Although I am retired now, I was curious about what the advice the author would provide on finding unexpected purpose, peace, and fulfillment at work. The author is a Jewish rabbi, and I am Christian, but I found no conflict there.

I did find a few typos ("hording" for "hoarding") and some subject/verb disagreements. Also, the author referred to a pyramid standing on three legs. I hadn't thought of a pyramid as having legs, but the base is actually a square with four, not three, sides even thou
Chuck Heikkinen
A series of short essays on including spirituality in everyday life and work.
Kirk Mahoney
I especially appreciated the citations of Joseph Telushkin's books.
I started reading this almost a year ago and I'm still only 17 percent done. Time to give up. It's okay, not life-changing and some of the stories could easily be applied to us cubicle-dwellers. If you go to church or synagogue or the mandatory CEO meetings, you hear the same kind of sermons - not what I feel like reading in my spare time, but I'm not religious either, so it's not like I'm the target audience.
Free kindle read. Enjoyed the idea that businessmen might decide to do something good for the soul rather than the pocketbook. This is a series of inspirational talks given by a rabbi to a groups of businesspeople. He has some good thoughts, repeats other good thoughts, and tries to marry the spiritual with the go-go business world.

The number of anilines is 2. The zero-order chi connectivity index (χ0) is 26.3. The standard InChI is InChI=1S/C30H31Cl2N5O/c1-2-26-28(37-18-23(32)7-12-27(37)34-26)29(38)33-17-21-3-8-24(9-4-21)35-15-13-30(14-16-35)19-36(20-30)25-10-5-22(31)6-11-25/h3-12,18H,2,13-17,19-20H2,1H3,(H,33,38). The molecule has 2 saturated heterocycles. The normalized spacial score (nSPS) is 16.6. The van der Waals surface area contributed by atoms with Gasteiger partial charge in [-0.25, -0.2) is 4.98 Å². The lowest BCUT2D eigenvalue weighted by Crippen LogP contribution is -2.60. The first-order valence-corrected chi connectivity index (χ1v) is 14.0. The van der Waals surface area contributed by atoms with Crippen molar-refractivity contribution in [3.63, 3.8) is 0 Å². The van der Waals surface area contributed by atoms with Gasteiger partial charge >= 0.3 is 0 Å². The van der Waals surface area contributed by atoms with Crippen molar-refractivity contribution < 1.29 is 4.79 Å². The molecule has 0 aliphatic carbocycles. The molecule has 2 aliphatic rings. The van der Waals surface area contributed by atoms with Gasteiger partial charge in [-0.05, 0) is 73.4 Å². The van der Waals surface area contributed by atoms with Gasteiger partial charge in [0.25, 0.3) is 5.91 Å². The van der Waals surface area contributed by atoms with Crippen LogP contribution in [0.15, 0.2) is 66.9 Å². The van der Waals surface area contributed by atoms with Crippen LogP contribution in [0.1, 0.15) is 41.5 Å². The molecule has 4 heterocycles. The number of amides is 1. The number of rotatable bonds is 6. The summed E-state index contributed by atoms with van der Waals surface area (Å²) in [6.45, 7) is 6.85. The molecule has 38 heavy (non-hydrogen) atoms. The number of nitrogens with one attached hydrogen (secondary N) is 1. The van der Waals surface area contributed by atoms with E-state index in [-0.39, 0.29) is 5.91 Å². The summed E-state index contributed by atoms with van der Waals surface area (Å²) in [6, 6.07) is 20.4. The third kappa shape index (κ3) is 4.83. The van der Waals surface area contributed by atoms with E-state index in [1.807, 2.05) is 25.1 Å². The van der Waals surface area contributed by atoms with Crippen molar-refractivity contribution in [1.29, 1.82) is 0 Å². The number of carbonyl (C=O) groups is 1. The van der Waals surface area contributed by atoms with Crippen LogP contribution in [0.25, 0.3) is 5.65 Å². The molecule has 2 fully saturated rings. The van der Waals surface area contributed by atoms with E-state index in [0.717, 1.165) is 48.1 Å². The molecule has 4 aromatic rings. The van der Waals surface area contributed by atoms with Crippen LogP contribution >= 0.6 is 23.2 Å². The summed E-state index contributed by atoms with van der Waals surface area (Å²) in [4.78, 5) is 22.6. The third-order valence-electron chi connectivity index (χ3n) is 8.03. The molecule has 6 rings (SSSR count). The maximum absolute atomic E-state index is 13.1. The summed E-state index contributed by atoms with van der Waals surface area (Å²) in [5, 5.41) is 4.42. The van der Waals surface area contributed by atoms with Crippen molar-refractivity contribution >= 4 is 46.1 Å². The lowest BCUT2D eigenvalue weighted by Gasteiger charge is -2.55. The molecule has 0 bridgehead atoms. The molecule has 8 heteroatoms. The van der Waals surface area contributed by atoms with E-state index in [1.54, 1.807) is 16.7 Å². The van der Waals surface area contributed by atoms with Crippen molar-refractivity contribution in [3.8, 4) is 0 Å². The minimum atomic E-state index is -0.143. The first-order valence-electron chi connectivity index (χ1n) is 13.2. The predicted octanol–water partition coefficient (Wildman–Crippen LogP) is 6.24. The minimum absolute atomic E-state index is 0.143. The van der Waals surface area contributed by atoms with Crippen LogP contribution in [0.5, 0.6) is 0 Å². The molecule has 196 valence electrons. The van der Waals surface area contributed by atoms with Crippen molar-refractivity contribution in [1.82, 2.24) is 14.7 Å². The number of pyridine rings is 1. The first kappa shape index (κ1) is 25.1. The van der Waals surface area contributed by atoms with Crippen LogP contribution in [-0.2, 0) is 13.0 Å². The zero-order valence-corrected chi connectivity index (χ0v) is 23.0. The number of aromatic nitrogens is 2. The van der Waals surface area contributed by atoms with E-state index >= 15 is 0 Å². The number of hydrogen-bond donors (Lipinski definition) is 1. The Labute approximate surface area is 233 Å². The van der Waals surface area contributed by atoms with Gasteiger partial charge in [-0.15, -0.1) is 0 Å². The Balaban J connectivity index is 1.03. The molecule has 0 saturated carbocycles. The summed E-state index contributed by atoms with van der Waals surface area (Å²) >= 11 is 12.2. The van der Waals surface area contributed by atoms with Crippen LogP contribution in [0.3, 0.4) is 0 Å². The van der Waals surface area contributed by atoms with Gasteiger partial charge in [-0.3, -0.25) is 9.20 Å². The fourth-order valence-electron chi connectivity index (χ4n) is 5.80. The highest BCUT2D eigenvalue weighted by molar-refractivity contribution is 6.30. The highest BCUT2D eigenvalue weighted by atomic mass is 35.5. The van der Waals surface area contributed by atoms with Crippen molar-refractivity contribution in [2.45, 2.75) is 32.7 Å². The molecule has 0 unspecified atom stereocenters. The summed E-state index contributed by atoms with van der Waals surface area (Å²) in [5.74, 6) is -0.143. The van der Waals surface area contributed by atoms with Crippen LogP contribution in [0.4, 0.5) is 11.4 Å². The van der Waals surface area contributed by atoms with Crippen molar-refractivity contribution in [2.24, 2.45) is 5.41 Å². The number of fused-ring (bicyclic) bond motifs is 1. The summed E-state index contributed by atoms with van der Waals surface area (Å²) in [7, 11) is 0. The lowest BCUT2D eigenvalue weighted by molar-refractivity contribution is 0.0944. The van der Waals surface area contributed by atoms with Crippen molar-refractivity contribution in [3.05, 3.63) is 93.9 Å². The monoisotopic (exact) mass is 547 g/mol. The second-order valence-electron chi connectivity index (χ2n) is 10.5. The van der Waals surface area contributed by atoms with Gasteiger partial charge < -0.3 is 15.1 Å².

Nice idea, but not sure that many follow this ideology.
James Kim
This was a free book on Amazon Kindle and the title was interesting enough to catch my attention. I'm glad it did.

The book is divided up into short readings and reflections. I have been reading a couple a chapters a day. The author shares wisdom as a Jewish Rabbi who's worked with business professionals.

Well worth spending a few minutes with the wisdom from the author on a daily basis.
Camilla Stein
I loved this book. I read it on the train to work, primarily as the source of inspiration, but then soon it became an addiction - my day wouldn't be the same if I hadn't had a portion of Five Minutes while on the train. Thank you, Alan Lurie, for a lovely, entertaining collection that has helped many people, more than you know.